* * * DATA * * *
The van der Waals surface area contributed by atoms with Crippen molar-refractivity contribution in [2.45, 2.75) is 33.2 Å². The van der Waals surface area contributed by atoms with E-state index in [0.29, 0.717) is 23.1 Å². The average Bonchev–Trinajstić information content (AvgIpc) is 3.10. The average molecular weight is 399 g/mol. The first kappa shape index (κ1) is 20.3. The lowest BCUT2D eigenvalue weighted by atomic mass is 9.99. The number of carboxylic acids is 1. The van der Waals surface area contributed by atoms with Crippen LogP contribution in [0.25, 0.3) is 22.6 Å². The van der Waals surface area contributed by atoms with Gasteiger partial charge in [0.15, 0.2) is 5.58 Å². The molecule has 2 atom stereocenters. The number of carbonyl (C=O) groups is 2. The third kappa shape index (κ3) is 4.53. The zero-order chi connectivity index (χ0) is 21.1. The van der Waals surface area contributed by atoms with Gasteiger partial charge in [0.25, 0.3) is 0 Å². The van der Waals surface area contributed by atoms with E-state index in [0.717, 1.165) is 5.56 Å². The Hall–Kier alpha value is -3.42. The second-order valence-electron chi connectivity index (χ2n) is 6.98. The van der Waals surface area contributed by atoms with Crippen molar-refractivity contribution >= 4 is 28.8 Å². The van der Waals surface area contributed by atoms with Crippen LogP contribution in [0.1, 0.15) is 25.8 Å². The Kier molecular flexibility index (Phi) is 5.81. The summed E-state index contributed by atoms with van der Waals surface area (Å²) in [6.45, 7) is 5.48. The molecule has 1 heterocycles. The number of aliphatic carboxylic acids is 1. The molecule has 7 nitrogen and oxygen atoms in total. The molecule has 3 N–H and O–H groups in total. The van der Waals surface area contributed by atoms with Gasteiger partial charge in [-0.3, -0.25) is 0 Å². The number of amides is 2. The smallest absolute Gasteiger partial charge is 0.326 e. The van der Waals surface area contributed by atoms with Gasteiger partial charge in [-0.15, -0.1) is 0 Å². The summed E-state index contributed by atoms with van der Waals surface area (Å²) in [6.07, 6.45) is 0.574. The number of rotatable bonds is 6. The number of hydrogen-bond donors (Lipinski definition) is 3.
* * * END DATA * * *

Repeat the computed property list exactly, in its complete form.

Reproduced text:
The van der Waals surface area contributed by atoms with Crippen molar-refractivity contribution in [2.45, 2.75) is 33.2 Å². The van der Waals surface area contributed by atoms with E-state index in [0.29, 0.717) is 23.1 Å². The average Bonchev–Trinajstić information content (AvgIpc) is 3.10. The average molecular weight is 399 g/mol. The first kappa shape index (κ1) is 20.3. The lowest BCUT2D eigenvalue weighted by atomic mass is 9.99. The number of carboxylic acids is 1. The van der Waals surface area contributed by atoms with Crippen LogP contribution in [0.25, 0.3) is 22.6 Å². The van der Waals surface area contributed by atoms with Gasteiger partial charge in [0.15, 0.2) is 5.58 Å². The molecule has 2 atom stereocenters. The number of carbonyl (C=O) groups is 2. The third kappa shape index (κ3) is 4.53. The zero-order chi connectivity index (χ0) is 21.1. The van der Waals surface area contributed by atoms with Gasteiger partial charge in [0.25, 0.3) is 0 Å². The van der Waals surface area contributed by atoms with E-state index in [0.717, 1.165) is 5.56 Å². The Hall–Kier alpha value is -3.42. The second-order valence-electron chi connectivity index (χ2n) is 6.98. The van der Waals surface area contributed by atoms with Crippen molar-refractivity contribution >= 4 is 28.8 Å². The van der Waals surface area contributed by atoms with Crippen LogP contribution in [0.1, 0.15) is 25.8 Å². The Kier molecular flexibility index (Phi) is 5.81. The summed E-state index contributed by atoms with van der Waals surface area (Å²) in [6.45, 7) is 5.48. The molecule has 1 heterocycles. The number of aliphatic carboxylic acids is 1. The molecule has 7 nitrogen and oxygen atoms in total. The molecule has 3 N–H and O–H groups in total. The van der Waals surface area contributed by atoms with Gasteiger partial charge in [-0.3, -0.25) is 0 Å². The number of amides is 2. The smallest absolute Gasteiger partial charge is 0.326 e. The van der Waals surface area contributed by atoms with Gasteiger partial charge in [-0.15, -0.1) is 0 Å². The summed E-state index contributed by atoms with van der Waals surface area (Å²) in [6.07, 6.45) is 0.574. The number of rotatable bonds is 6. The number of hydrogen-bond donors (Lipinski definition) is 3.